Since ∇ξξ = 0 and (ξλ) = g(ξ, ), taking into account ∇X = (λ + 1)QX + νX, we deduce ξ(ξλ)=f̃λ. If possible, let (ξλ) = f(λ + 1) in some open set O of M, then we have f̃λ=((ξf)+f2)(λ+1). By virtue of f̃=(ξf)+f2, one can see λ = λ + 1, that is, 1 = 0, which is absurd. Hence QX=2nf̃X and M is Einstein.

Next we assume r2n(2n+1)f̃, then from Eqn (3.11) we have ϕDλ = 0. Action of ϕ on this equation gives = (ξλ)ξ. Differentiating this along X, calling back Eqn (3.1) furnishes


On the other hand, from Eqn (1.2) we can easily find that


Comparing aforementioned equation with Eqn (3.13), we get


Taking X = ξ in the above equation and making use of Eqns (3.2) and (2.1), we obtain


Contraction of Eqn (3.13) with respect to X brings into view


Unifying this with Eqn (3.15) implies


Differentiating Eqn (3.17) along ξ, keeping in mind that f̃ and r are constants, we obtain ξ(ξλ)f+(ξλ)(ξf)=f̃(ξλ), and further, it implies

where we used f̃=(ξf)+f2.

If f ≢ 0, then we can assume f ≠ 0 on some neighborhood O of M. Thus, Eqn (3.18) implies ξ(ξλ) = (ξλ)f on O. Inserting this into Eqn (3.16), we find Δλ = (2n + 1)f(ξλ). Moreover, applying Eqn (3.17) in the previous relation shows that


Taking trace of CPE (1.2), we obatin 2nΔλ = −λr, and this together with Eqn (3.19) gives that r=2n(2n+1)f̃, which is contradictory to our assumption. Hence f ≢ 0, and so M is cosymplectic. According to Blair's [13] result, we can easily conclude that M is locally the product of a Kähler manifold and an interval or unit circle S1. This finishes the proof.□

In particular, when dimension of M is three, due to Theorem 3.3 we have the following outcome:

Corollary 3.4.

Let M be an f-cosymplectic manifold of dimension three satisfying CPE Eqn (1.2). If (ξf̃)=0, then M is either locally the product of a Kähler manifold and an interval or unit circle S1 or M has constant negative sectional curvature f̃.

It is known that an α-cosymplectic manifold is actually an f-cosymplectic manifold with f constant. By the reason of this, we obtain the following conclusion from Theorem 3.3.

Corollary 3.5.

Let M be an α-cosymplectic manifold of dimension 2n + 1 with ξ(f̃)=0. If (g, λ) is a solution of the CPE Eqn (1.2), then M is either Einstein or locally the product of a Kähler manifold and an interval or unit circle S1.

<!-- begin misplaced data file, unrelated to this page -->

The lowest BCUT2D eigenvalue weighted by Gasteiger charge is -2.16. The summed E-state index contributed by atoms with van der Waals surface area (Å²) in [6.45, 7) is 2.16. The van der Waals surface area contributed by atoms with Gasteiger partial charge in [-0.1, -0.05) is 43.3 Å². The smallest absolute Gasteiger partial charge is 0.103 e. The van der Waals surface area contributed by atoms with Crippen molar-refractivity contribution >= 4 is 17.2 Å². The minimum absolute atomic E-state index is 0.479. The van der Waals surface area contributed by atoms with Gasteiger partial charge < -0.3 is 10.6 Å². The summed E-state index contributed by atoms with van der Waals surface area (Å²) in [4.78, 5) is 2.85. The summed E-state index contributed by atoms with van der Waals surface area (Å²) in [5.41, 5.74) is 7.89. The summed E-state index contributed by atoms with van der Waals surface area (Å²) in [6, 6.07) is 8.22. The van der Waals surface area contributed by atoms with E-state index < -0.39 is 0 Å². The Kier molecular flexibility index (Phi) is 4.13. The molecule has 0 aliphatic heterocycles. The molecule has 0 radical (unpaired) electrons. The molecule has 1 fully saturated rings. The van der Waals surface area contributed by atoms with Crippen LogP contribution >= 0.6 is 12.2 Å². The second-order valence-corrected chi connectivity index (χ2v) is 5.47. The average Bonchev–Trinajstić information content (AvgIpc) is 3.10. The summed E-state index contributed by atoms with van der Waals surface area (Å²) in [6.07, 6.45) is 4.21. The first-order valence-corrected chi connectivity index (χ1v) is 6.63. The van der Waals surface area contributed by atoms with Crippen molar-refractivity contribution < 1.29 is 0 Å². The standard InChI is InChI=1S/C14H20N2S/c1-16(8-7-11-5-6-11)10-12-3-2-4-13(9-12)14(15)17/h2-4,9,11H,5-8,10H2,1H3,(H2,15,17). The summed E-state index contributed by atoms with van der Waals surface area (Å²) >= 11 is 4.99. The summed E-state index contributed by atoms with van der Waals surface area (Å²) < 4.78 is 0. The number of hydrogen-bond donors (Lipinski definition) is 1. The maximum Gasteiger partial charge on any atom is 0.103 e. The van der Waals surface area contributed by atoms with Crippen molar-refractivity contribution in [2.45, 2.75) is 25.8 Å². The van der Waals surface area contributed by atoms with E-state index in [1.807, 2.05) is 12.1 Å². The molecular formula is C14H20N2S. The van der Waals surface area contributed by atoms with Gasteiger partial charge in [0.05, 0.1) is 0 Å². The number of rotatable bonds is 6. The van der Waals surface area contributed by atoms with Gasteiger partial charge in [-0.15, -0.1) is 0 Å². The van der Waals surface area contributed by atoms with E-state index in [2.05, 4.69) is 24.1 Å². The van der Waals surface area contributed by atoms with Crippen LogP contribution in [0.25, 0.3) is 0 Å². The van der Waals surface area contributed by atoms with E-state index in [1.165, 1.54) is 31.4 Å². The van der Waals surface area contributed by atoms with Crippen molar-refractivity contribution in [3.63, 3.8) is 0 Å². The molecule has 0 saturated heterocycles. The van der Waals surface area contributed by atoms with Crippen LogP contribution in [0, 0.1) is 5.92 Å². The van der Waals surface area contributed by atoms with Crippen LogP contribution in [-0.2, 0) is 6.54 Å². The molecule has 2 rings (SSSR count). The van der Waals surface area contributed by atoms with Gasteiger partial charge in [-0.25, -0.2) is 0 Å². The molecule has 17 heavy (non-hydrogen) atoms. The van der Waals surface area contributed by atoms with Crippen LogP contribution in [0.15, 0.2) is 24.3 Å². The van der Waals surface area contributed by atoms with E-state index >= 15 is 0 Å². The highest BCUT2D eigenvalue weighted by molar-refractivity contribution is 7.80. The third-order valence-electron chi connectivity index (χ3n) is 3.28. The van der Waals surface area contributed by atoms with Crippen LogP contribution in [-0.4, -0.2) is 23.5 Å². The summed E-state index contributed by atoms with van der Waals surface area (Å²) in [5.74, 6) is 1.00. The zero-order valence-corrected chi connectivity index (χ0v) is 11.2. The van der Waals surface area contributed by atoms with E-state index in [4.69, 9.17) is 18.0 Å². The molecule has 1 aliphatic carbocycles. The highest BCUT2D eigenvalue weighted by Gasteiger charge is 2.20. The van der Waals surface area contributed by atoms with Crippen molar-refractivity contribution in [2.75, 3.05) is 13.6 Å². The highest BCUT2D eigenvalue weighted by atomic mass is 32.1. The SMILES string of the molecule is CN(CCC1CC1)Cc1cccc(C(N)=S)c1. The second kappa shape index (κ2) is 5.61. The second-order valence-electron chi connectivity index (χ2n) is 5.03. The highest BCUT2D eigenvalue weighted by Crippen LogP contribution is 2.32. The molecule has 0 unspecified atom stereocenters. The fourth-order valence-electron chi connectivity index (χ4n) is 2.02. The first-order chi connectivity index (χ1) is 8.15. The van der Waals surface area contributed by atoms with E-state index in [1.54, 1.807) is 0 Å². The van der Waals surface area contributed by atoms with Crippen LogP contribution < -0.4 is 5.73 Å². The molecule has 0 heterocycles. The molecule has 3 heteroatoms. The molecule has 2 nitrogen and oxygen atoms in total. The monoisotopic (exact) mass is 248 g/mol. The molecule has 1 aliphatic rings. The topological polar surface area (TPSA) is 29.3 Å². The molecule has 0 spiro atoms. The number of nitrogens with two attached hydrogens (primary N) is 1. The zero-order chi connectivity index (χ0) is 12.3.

Now we consider CPE with λ=f̃, and obtain the following result.

Theorem 3.6.

If a connected f-cosymplectic manifold M satisfying CPE Eqn (1.2) with λ=f̃, then M is Einstein.

Proof. One can easily obtain from Eqn (3.9) that

where we applied our assumption λ=f̃. Uptaking ν=r{λ2n+12n+1} in the above relation implies

Suppose that (4n+1)λ+2n+r2n ≢ 0. Due to constancy of r, we see that λ is constant. Next, we assume that (4n+1)λ+2n+r2n ≢ 0$ in a neighborhood O of M. Consequently, one can gets ϕDλ = 0. Applying ϕ to this equation implies = (ξλ)ξ. In this context (3.13) holds, from which we can get


Differentiating this along ξ gives (2λ + 1)(ξλ) = ξ(ξλ)f + (ξλ)(ξf), due to our assumption λ=f̃=(ξf)+f2 which further implies


Suppose that f = 0, then from Eqn (3.20), we have λ(λ+1)+r2n(2n+1)=0, which means that λ is constant. In the following we suppose f ≠ 0, then as a result of Eqns (3.16), (3.20) and (3.21), we find


Substitute this into 2nΔλ = −λr to obtain


Differentiating the aforesaid relation along ξ, remembering r is constant and applying Eqn (3.21), we reach at


If (ξλ) = 0, then we have  = 0, which means λ is constant. Suppose (ξλ) ≠ 0, then we get f2=12n+3. Due to f ≠ 0, which shows (ξf) = 0. This together with λ=f̃=(ξf)+f2 yields λ = f2, showing λ constant. In a word, we have proved that λ is always constant in the neighborhood O of M, thus λ = constant in M. Hence, the proof completes from Eqn (1.2).

4. CPE on non-normal almost f-cosymplectic manifolds

Here, we consider a three dimensional almost f-cosymplectic manifold M with pseudo anti‐commuting Ricci tensor, that is,


This notion was introduced by Jeong and Suh [14], and they made use of this condition to classify a real hypersurface of complex two-plane Grassmannians.

At first, we have the following lemma:

Lemma 4.1.

[15] For a three dimensional almost f-cosymplectic manifold with pseudo anticommuting Ricci tensor the following formula holds:

where a = g(, ξ).

Let U be the open subset where the tensor h ≠ 0 and U be the open subset such that h is identically zero. Thus, UU is open dense in M. There exists a local orthonormal frame field E = {ξ, e, ϕe} such that he = μe and hϕe = −μϕe, where μ is a positive nonvanishing smooth function of M. The following proposition is obtain from Proposition 12 and Proposition 14 of Öztürk et al. [10]: